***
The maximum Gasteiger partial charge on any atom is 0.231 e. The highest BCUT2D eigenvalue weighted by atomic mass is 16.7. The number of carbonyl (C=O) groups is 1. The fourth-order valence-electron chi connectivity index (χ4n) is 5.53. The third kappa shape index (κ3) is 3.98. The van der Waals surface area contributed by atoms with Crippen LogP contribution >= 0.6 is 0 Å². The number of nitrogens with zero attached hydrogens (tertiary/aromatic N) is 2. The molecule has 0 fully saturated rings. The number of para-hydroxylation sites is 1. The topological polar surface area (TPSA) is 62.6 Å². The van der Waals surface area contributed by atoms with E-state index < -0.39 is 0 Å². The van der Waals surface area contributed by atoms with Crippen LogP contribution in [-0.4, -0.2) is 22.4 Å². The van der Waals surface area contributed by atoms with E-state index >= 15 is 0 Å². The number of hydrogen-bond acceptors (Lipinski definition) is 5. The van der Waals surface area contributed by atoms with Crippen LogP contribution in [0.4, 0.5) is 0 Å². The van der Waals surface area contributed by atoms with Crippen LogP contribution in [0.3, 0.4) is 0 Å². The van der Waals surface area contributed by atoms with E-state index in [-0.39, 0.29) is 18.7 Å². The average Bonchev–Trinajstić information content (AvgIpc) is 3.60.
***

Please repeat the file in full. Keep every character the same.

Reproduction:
The maximum Gasteiger partial charge on any atom is 0.231 e. The highest BCUT2D eigenvalue weighted by atomic mass is 16.7. The number of carbonyl (C=O) groups is 1. The fourth-order valence-electron chi connectivity index (χ4n) is 5.53. The third kappa shape index (κ3) is 3.98. The van der Waals surface area contributed by atoms with Crippen LogP contribution >= 0.6 is 0 Å². The number of nitrogens with zero attached hydrogens (tertiary/aromatic N) is 2. The molecule has 0 fully saturated rings. The number of para-hydroxylation sites is 1. The topological polar surface area (TPSA) is 62.6 Å². The van der Waals surface area contributed by atoms with E-state index < -0.39 is 0 Å². The van der Waals surface area contributed by atoms with Crippen LogP contribution in [-0.4, -0.2) is 22.4 Å². The van der Waals surface area contributed by atoms with E-state index >= 15 is 0 Å². The number of hydrogen-bond acceptors (Lipinski definition) is 5. The van der Waals surface area contributed by atoms with Crippen LogP contribution in [0.4, 0.5) is 0 Å². The van der Waals surface area contributed by atoms with Crippen LogP contribution in [0.3, 0.4) is 0 Å². The van der Waals surface area contributed by atoms with E-state index in [-0.39, 0.29) is 18.7 Å². The average Bonchev–Trinajstić information content (AvgIpc) is 3.60.